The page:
To understand the graveness of the oppression brought on by the free market economy in Rapture, one needs only to listen to Julie Langford’s audio diary “Arcadia and Oxygen.” In it, Langford reveals that oxygen production and distribution in Rapture is also a part of the free market. Since Rapture is located at the bottom of the ocean, breathable oxygen is not naturally occurring and has to be farmed from trees in an area called Arcadia. Andrew Ryan, Rapture’s founder, demonstrates the dangers of such an arrangement when he kills the trees with herbicide, putting all of Rapture in jeopardy due to its oxygen dependence. Because oxygen is privately owned, prices can go unregulated, and the very life of public is determined by the state of the market. This is an extreme analogy that parallels real-life anti-government sentiments that oppose universal healthcare, food stamps, and other state-funded social safety nets.

Another injustice inherent in the absence of centralized government in Rapture is the lack of a public police force. Ryan has the privilege of employing a man named Sullivan to investigate anything Ryan perceives as criminal activity (Bioshock, “Timmy H. Interrogation”). These investigations often result in the murder of Ryan’s enemies, such as smugglers working for Fontaine that harm Ryan Industries’ profits and a young singer who gained popularity by singing protest songs (Bioshock, “Picked up Timmy H.”, “Artist Woman”). Again, the privatization of a force that is meant to protect the public leads to more inequality in Rapture. Even Sullivan becomes disillusioned by the impropriety of his own job and threatens to quit in his audio diary “Have My Badge”. Without public servants to protect the rights of the lower-class citizens of Rapture, the social disparity that is already so pervasive will perpetuate.

Similarly, if there had been an ethics committee to regulate scientific experimentation, all of the multitude of problems caused by ADAM would be non-existent in Rapture. Ryan openly celebrates the lack of ethical oversight in the sciences at Rapture. In the video that accompanies the first bathysphere ride, Ryan describes Rapture as a place “where the scientist would not be bound by petty morality.” In another, particularly dark, revelation, it is revealed that Tenenbaum’s genetic experimentation that lead to the discovery of ADAM was likely a continuation of Nazi eugenics, in which Tenenbaum participated as an assistant in the concentration camps (Bioshock, “Useless Experiments”). The indifference toward using Nazi science is a clear indicator of the fatal extremes of Rapture’s laissez-faire take on science. As a result of being unhindered by government intervention, “Fontaine Futuristics is the biggest thing going in Rapture” according to Bill McDonagh, one of Rapture’s city council members (Bioshock, “Arresting Fontaine”). Thus, Fontaine Futuristics jump-starts the end of Rapture by mass-producing and distributing ADAM, completely unregulated and in defiance of ethical business practice.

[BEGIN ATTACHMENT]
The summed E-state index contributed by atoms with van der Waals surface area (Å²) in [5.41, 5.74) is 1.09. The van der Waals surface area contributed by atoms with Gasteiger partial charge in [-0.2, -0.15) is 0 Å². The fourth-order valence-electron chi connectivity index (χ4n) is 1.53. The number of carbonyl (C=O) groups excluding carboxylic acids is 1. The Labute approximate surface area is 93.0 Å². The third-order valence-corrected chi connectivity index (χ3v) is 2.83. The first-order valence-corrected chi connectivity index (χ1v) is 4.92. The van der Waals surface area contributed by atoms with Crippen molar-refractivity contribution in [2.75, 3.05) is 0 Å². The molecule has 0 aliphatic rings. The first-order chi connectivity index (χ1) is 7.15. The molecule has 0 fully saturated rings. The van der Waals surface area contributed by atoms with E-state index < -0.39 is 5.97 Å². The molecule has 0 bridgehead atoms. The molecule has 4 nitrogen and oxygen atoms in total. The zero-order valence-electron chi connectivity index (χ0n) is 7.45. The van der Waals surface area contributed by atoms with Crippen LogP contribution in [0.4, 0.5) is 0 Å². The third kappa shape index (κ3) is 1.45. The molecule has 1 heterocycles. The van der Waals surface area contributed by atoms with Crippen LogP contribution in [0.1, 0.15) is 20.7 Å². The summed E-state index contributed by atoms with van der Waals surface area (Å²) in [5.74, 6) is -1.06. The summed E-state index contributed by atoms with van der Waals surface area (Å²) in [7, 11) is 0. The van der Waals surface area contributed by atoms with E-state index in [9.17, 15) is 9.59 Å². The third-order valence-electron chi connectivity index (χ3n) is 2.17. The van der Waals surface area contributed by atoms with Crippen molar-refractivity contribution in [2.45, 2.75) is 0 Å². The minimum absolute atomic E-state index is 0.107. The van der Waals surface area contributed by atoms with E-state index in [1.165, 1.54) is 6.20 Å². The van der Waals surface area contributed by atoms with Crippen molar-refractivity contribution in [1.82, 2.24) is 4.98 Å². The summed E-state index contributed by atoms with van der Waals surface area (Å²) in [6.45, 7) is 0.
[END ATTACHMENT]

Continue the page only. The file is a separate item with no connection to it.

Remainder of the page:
Ryan’s favorite analogy for the free market is the Great Chain. He likens the path of the market to human industrial progress being pulled in the right direction (Bioshock, “The Great Chain”). This is ironic because there is no universal morality in Objectivism since every person has their own independent moral compass. As Ayn Rand writes in The Virtue of Selfishness, “the achievement of his own happiness is man’s highest moral purpose” (23). Thus, each puller of the proverbial chain is pulling in his or her own direction, without regard to the others, leading to stagnation. This is where Ryan’s Great Chain analogy falls flat, and his philosophy is complicit in the every aspect of the downfall of his city.

Ryan’s motto for Rapture is “No gods or kings. Only Man,” and that in itself is not problematic. But the overall sentiment is that Man doesn’t need anyone else to survive and prosper, which the downfall of Rapture has shown to be false. Government intervention is not a mere moral obligation, it’s also a rational one for a society to prosper. Public institutions help offset the greed, dysfunction, and chaos that arise from any the social interactions of any complex society. In denying the citizens of Rapture such benefits as medical regulation, social services, free access to breathable air, and a public police force, Ryan launched his city in a doomed trajectory for the masses.